Ex-NATO chief seeks task force to clean up Latvian banking
LONDON (AP) — The former head of NATO has asked the prime minister of Latvia to create an international task force to guide the country in cleaning up its banking sector, which has been rocked by accusations of money laundering and bribery.
Anders Fogh Rasmussen, who has also been prime minister of Denmark and is currently deputy chairman of Latvian bank Norvik, wrote a letter calling for the creation of a group of experts from major Western institutions like the European Central Bank and U.S. Treasury.
He made the proposal last week in a letter, which was obtained Tuesday by The Associated Press, to Latvia’s Maris Kucinskis.
Latvia’s central bank chief is being investigated amid allegations of bribery and money laundering. And one of Latvia’s biggest banks collapsed last month after the U.S. said it “institutionalized money laundering” and proposed cutting it off from the U.S. financial sector.
Latvia, which is a member of the European Union and NATO, has been the center of banking scandals for years as it became a hub for international banking, mainly from neighboring Russia and east European states like Ukraine. While offshore accounts are not necessarily illegal, much of that money has been proven to be laundered or obtained illegally.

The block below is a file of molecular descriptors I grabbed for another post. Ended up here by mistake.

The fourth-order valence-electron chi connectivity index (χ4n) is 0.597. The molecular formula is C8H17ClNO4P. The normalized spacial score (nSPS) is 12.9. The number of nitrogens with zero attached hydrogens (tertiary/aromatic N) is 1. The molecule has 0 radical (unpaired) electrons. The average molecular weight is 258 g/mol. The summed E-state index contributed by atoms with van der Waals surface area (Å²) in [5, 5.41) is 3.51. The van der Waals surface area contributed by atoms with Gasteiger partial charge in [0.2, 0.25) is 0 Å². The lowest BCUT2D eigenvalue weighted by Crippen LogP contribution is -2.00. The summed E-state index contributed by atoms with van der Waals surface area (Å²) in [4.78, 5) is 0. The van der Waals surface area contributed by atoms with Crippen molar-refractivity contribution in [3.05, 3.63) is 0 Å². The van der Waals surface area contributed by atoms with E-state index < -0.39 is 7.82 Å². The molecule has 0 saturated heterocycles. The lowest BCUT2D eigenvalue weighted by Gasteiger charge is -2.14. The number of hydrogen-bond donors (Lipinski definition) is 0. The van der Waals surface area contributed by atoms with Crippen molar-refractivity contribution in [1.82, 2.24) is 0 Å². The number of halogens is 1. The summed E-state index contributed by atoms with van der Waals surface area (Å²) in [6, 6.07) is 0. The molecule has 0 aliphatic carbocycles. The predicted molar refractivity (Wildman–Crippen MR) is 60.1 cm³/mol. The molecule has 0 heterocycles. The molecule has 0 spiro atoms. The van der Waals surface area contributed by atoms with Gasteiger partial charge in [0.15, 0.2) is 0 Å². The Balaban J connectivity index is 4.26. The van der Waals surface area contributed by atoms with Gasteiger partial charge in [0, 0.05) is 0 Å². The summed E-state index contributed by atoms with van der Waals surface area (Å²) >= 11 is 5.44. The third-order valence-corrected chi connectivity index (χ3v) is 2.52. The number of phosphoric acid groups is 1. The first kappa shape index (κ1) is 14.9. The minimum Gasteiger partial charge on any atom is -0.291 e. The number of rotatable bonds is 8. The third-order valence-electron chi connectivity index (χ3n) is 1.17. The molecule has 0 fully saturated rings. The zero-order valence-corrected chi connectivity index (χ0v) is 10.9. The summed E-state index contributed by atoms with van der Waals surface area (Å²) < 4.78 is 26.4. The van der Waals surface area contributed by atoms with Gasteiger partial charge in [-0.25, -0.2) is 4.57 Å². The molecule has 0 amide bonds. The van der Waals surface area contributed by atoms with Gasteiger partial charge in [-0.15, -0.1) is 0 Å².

The U.S. Treasury said in February that one Latvian bank, ABLV, processed payments that broke U.S. sanctions on North Korea, among other things. Concerns about the bank caused a run, leading to its collapse.
Latvian officials have described ABLV as a “non-resident” bank that was acting as a hub for deposits and payments to foreign clients mostly from the former Soviet republics, including nations like Azerbaijan, Kazakhstan, Russia and Ukraine.
In his letter, Rasmussen said the U.S. Treasury report had undermined progress in cleaning up Latvia’s banking sector. He said that, amid reports of corruption among Latvian officials themselves, having an international group of experts would be the only way to restore credibility to the sector. The group of 5-10 “international luminaries” would meet at least four times a year, according to the proposal, to review the country’s progress and submit publicly available reports to the Latvian government.
To curb money laundering, the Latvian government last week proposed to fast-track legislation to ban shell companies — front organizations that have no real business activity but are used mainly to move or contain money, often secretly. Businesses have taken advantage of shell companies to funnel billions of dollars through the small Baltic nation with the help of financial institutions like ABLV.
The government, led by Kucinskis since February 2016, said it wants to add amendments to existing laws to prevent and reduce the proportion of what it described as “risky transactions in the banking business.”
It is asking lawmakers to pass the draft law in April. Should lawmakers give the green light, the new legislation could take effect in May.
Jari Tanner in Tallinn, Estonia, contributed to this report.